(See…I’ve done it again. Eat your hearts out Daily Mirror staff!)
With the ditches in place the next step was to channel the water into them from the rest of the field…er…obviously. In order to accomplish this, pipe-layers would first dig into the soil using a ‘Long Mouth’ spade such as the one below as demonstrated by my old departed mate Neil Thompson. (Or an illustration of him, at any rate.)

These spades were designed to dig a trench just wide enough to accommodate the pipes, which explains their weird shape. They varied in size according to the width of the pipes that needed to be laid.
Spades with long thin blades (like the one above) were known as ‘Topping Spades’ whilst the shorter, fatter blades were called ‘Bottoming Spades’. (Insert your innuendo here, but keep it to yourselves, eh?)
Once the trench had been dug the ‘Levelling Spade’ or ‘Drag’, shown below, was used to even up the base.

This odd shaped tool also removed any stones and gravel from the trench floor. The technique was known as ‘Crumbing Up’. (Don’t ask, because I don’t know why. I just get told these things. After a while you learn to stop asking stupid questions in the hopes that it’ll all be over soon.)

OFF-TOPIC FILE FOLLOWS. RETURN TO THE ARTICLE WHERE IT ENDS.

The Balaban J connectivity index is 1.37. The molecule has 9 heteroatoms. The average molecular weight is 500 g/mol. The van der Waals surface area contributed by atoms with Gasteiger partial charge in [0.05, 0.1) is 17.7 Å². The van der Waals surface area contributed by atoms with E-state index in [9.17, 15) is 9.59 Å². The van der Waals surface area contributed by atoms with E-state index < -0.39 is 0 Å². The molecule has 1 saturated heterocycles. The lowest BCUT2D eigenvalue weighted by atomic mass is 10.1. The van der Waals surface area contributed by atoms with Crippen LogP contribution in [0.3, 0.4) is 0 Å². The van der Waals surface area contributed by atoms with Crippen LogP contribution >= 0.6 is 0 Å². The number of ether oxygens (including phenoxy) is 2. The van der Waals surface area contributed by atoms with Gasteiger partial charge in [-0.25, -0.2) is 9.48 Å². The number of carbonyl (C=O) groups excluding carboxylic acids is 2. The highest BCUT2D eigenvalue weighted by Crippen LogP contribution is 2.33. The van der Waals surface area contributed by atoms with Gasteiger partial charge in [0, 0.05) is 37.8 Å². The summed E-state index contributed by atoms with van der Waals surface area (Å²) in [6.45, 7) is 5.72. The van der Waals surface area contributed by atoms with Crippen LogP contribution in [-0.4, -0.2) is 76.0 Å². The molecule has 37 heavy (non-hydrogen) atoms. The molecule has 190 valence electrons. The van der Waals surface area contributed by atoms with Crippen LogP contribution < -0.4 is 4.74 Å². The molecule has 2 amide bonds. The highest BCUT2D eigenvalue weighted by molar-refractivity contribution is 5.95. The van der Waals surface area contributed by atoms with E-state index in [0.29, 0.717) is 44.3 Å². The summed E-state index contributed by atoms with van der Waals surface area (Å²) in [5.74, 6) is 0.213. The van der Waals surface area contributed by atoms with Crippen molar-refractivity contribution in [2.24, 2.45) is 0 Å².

Speaking of which, it’s probably time for a few days break. (I reckon we deserve it after that.) Don’t forget to call back for the second and concluding part of this article. It’s bound to improve. No seriously…


Jayne said...

All they seemed to do here to drain swamps from fields was to chuck all their household rubbish in....and bajillions of shards of Victorian pottery (were wives in the habit of chucking the crockery at hubby?).
That Levelling Spade could double as a hook for my MIL....

Brian Hughes said...

"...were wives in the habit of chucking the crockery at hubby?"

Probably cat owners. We've got about two dozen broken saucers blocking our garden grid that the various local moggies have sent flying off the wall in an attempt to consume as much chicken as felinely possible.

John said...

Perhaps your Moggie sings at night, and the crockery was pitched at him as a deterrent?